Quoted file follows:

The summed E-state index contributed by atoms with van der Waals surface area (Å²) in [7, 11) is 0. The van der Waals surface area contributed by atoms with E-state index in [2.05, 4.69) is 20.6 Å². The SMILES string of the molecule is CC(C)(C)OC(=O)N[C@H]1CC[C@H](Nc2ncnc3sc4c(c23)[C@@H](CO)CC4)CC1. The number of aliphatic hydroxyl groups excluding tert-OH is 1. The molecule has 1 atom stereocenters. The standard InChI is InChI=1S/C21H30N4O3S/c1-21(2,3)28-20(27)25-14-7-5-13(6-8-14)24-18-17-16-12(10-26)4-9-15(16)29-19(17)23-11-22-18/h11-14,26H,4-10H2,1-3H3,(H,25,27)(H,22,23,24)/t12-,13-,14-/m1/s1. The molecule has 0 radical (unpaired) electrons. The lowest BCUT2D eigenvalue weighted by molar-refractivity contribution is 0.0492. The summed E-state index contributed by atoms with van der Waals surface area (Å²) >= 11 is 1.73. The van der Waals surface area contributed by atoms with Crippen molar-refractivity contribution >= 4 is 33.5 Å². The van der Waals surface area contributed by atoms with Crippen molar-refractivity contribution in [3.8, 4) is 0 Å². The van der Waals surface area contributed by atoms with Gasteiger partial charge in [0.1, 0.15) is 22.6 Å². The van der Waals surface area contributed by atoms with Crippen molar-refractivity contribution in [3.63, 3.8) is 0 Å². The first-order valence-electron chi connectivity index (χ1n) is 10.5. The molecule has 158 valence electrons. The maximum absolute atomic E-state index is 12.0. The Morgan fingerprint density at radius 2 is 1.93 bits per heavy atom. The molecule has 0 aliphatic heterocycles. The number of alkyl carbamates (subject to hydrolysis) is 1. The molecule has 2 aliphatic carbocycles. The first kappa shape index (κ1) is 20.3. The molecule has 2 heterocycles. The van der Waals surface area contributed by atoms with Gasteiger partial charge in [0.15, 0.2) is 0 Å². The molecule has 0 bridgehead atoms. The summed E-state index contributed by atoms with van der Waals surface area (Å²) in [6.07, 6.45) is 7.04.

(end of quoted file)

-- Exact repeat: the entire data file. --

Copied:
The summed E-state index contributed by atoms with van der Waals surface area (Å²) in [7, 11) is 0. The van der Waals surface area contributed by atoms with E-state index in [2.05, 4.69) is 20.6 Å². The SMILES string of the molecule is CC(C)(C)OC(=O)N[C@H]1CC[C@H](Nc2ncnc3sc4c(c23)[C@@H](CO)CC4)CC1. The number of aliphatic hydroxyl groups excluding tert-OH is 1. The molecule has 1 atom stereocenters. The standard InChI is InChI=1S/C21H30N4O3S/c1-21(2,3)28-20(27)25-14-7-5-13(6-8-14)24-18-17-16-12(10-26)4-9-15(16)29-19(17)23-11-22-18/h11-14,26H,4-10H2,1-3H3,(H,25,27)(H,22,23,24)/t12-,13-,14-/m1/s1. The molecule has 0 radical (unpaired) electrons. The lowest BCUT2D eigenvalue weighted by molar-refractivity contribution is 0.0492. The summed E-state index contributed by atoms with van der Waals surface area (Å²) >= 11 is 1.73. The van der Waals surface area contributed by atoms with Crippen molar-refractivity contribution >= 4 is 33.5 Å². The van der Waals surface area contributed by atoms with Crippen molar-refractivity contribution in [3.8, 4) is 0 Å². The van der Waals surface area contributed by atoms with Gasteiger partial charge in [0.1, 0.15) is 22.6 Å². The van der Waals surface area contributed by atoms with Crippen molar-refractivity contribution in [3.63, 3.8) is 0 Å². The first-order valence-electron chi connectivity index (χ1n) is 10.5. The molecule has 158 valence electrons. The maximum absolute atomic E-state index is 12.0. The Morgan fingerprint density at radius 2 is 1.93 bits per heavy atom. The molecule has 0 aliphatic heterocycles. The number of alkyl carbamates (subject to hydrolysis) is 1. The molecule has 2 aliphatic carbocycles. The first kappa shape index (κ1) is 20.3. The molecule has 2 heterocycles. The van der Waals surface area contributed by atoms with Gasteiger partial charge in [0.15, 0.2) is 0 Å². The molecule has 0 bridgehead atoms. The summed E-state index contributed by atoms with van der Waals surface area (Å²) in [6.07, 6.45) is 7.04.